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Bizman62 last won the day on July 22

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About Bizman62

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  • Birthday May 29

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    Joensuu, North Karelia
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    Removing sawdust to reveal a guitar-ish item.

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  1. There's also light steel strings. "silk'n'steel" if memory serves me right. I highly recommend viewing a bunch of Jerry Rosa's guitar fixing videos. They're lengthy but contain lots of solid information. What I specifically like about them is that he's not the ADHD guy bouncing back and forth doing all fancy video tricks. Understood. That said, the inside block and 2x2's tied with bungee cord and adjusted with wedges is a right way to do it. It's not how the professionals would do it but buying all the equipment for one time use when the result still remains unsure may not be econ
  2. If it wasn't you who cut and ripped the spruce layer off from under the bridge I'm tempted to agree. There's many ways to clamp the bridge, you don't necessarily need the dedicated long reach clamps through the sound hole! The easiest solution is to put a snugly fitting block inside the guitar and clamp from the outside. Even there you can use a couple of 2x2's across the top and bottom and tie them with a bungee cord, using small wedges for tightening the bridge against the top. The action being high may be due to a common problem with acoustic guitars: The strings pull the bridge a
  3. To find out what you have under the bridge is to look somewhere where the wood has been cut, in this case it's the peg holes. Take a torch and a magnifying glass and look all around the hole. If you see uniform layers all the way down all around the hole, it's plywood. If you see end grain at opposite sides of the hole, there's solid wood. If you see upright stripes all the way down, they're vertical growth rings which means it's quarter sawn solid wood. If you need to, roll a piece of sandpaper and try to smoothen the hole just to clean any furry stuff. You don't want to enlarge the pin
  4. Yepp, that looks like plywood. What's not so nice is that the top layer should be there for strength - no matter how thin the top layer is, adjacent long fibers going length vise under the bridge can resist the string pull much more than traverse grain. I've got a classical guitar with a similar problem, the top layer has been removed at some point to clean the surface for gluing and the two layers left are so soft I can poke my finger through! Luckily steel string acoustics often have a piece of hardwood called the bridge plate supporting the pins so if there's none you should "easily" b
  5. OUch! I forgot about that! If the mods now kick me out of this community it's your fault! On the bright side, those joggers are much more family friendly than the long sleeved briefs that first popped up!
  6. I must say I actually liked the arrows, they added some lightheartedness to the build. For some reason it made me think about old ocean liner posters. Then again I can fully understand you may have reasons for your guitar not to look like the Lounge Guitar of the Love Boat!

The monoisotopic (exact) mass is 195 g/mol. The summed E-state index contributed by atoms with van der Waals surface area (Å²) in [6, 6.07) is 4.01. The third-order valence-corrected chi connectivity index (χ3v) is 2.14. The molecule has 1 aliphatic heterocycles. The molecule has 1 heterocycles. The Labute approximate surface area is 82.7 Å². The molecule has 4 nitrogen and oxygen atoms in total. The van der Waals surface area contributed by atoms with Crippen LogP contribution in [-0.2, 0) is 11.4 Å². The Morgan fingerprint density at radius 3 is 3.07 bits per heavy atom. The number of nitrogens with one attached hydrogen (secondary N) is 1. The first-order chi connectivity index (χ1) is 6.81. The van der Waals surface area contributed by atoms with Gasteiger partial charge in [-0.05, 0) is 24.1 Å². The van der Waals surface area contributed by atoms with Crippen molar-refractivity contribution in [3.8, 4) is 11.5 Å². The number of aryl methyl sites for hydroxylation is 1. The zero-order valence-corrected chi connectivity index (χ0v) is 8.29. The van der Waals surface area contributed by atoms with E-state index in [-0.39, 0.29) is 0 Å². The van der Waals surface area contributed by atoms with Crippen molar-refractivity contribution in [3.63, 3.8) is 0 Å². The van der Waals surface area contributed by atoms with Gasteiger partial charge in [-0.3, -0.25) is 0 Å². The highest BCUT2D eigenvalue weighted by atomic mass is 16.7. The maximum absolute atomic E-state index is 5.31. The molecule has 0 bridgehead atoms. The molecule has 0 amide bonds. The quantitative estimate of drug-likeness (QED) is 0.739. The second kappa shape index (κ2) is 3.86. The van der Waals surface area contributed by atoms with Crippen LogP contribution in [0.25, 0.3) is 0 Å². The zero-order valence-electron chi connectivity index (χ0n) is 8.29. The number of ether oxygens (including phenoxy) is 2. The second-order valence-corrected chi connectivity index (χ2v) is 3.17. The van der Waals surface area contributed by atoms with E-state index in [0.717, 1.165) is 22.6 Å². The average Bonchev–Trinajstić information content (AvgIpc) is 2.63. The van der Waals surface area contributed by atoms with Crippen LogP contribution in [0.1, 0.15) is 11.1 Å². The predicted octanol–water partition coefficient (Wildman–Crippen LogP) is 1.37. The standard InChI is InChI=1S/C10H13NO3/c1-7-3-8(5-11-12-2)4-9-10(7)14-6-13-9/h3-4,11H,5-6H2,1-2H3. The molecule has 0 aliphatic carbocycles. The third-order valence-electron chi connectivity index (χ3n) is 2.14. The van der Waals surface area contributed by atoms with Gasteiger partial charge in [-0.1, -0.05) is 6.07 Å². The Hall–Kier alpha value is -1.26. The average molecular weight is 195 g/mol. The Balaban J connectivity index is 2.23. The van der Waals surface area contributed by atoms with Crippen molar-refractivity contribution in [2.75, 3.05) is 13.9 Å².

7. My fault, I somehow mixed the "total wood thickness" with "top thickness" and kept repeating that. That said, a 1 cm top can easily be installed like shown in my last illustration, there'll be no weak spot. Heck, I'll draw it! Anyhow, as you say the distance from the highest point on the top will be 7.5 cm apart from the lowest point at the horn, there's quite big a contour. Are you planning on bending the top over a carved bottom or just carve the shape? Both are valid options, it's more about the looks and simplicity to build. Same for the lower bout between the bridge and st
  8. That's a wise decision! Why take the risk when it's not actually broken.
  9. The 1" thick top. The neck through will be carved into the body, under the top. Of course one could cut a step for the top but the structural integrity would severely suffer.
  10. Without the arrow I wouldn't have noticed it on the picture. It looks so similar to the stripes on the neck! So if that really starts to bug you, "simply" take an alignable saw or router and open the seam, then glue in a purple veneer. The tool of my choice would be a circular saw with a fret slot cutting blade as that would easily be guided along a fence. A Dremel router with a 0.5 mm bit might also work.
  11. For what I understand the biggest issue will be the neck break angle in the neck-thru. Let me explain: the top will be 2.5 (1") thick and cover the neck-thru, a notch will be made into the bottom wood only that means that the bridge will be about 3 - 3.5 cm (1 - 1½") higher than the fretboard as the top of the neck will be glued to the bottom of the top. as the distance from neck joint to bridge is about 25 - 30 cm (10 - 12") the angle would be about 4.7 - 5.7 degrees. It's in the ballpark compared with e.g. Les Paul a ~5 degrees neck angle would require quite wide a bl
  12. That's what I meant by "laminating the carbon fibre backplate to shape". Do you mean like a cup, the top acting as a lid? If so, our thoughts follow similar paths - again.
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